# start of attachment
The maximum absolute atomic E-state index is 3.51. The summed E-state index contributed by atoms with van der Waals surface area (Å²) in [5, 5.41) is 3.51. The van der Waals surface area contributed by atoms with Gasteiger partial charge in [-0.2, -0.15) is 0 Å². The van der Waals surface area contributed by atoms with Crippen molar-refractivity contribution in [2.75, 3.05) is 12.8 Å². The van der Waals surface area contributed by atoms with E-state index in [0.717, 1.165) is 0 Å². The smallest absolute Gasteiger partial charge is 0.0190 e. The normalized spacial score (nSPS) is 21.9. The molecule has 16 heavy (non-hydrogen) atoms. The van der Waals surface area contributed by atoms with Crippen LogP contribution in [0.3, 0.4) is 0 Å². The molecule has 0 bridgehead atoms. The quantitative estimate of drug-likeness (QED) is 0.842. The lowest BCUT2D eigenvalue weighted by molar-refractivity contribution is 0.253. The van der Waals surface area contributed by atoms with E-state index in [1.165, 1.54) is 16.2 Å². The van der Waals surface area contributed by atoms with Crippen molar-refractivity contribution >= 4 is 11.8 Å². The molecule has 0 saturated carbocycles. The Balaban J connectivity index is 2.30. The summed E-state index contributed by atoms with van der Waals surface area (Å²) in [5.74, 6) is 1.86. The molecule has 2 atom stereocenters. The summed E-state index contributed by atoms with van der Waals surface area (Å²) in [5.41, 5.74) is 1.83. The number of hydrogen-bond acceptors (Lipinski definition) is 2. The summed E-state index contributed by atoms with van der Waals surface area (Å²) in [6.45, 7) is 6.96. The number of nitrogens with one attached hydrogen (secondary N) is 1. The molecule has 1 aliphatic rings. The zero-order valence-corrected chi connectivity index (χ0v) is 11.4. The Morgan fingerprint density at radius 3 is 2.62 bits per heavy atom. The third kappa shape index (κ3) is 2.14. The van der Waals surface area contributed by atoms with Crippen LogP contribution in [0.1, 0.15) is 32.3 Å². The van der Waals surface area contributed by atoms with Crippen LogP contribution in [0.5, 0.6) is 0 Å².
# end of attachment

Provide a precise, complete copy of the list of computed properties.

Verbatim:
The maximum absolute atomic E-state index is 3.51. The summed E-state index contributed by atoms with van der Waals surface area (Å²) in [5, 5.41) is 3.51. The van der Waals surface area contributed by atoms with Gasteiger partial charge in [-0.2, -0.15) is 0 Å². The van der Waals surface area contributed by atoms with Crippen molar-refractivity contribution in [2.75, 3.05) is 12.8 Å². The van der Waals surface area contributed by atoms with E-state index in [0.717, 1.165) is 0 Å². The smallest absolute Gasteiger partial charge is 0.0190 e. The normalized spacial score (nSPS) is 21.9. The molecule has 16 heavy (non-hydrogen) atoms. The van der Waals surface area contributed by atoms with Crippen LogP contribution in [0.3, 0.4) is 0 Å². The molecule has 0 bridgehead atoms. The quantitative estimate of drug-likeness (QED) is 0.842. The lowest BCUT2D eigenvalue weighted by molar-refractivity contribution is 0.253. The van der Waals surface area contributed by atoms with E-state index in [1.165, 1.54) is 16.2 Å². The van der Waals surface area contributed by atoms with Crippen molar-refractivity contribution >= 4 is 11.8 Å². The molecule has 0 saturated carbocycles. The Balaban J connectivity index is 2.30. The summed E-state index contributed by atoms with van der Waals surface area (Å²) in [5.74, 6) is 1.86. The molecule has 2 atom stereocenters. The summed E-state index contributed by atoms with van der Waals surface area (Å²) in [5.41, 5.74) is 1.83. The number of hydrogen-bond acceptors (Lipinski definition) is 2. The summed E-state index contributed by atoms with van der Waals surface area (Å²) in [6.45, 7) is 6.96. The number of nitrogens with one attached hydrogen (secondary N) is 1. The molecule has 1 aliphatic rings. The zero-order valence-corrected chi connectivity index (χ0v) is 11.4. The Morgan fingerprint density at radius 3 is 2.62 bits per heavy atom. The third kappa shape index (κ3) is 2.14. The van der Waals surface area contributed by atoms with Crippen LogP contribution in [0.1, 0.15) is 32.3 Å². The van der Waals surface area contributed by atoms with Crippen LogP contribution in [0.5, 0.6) is 0 Å².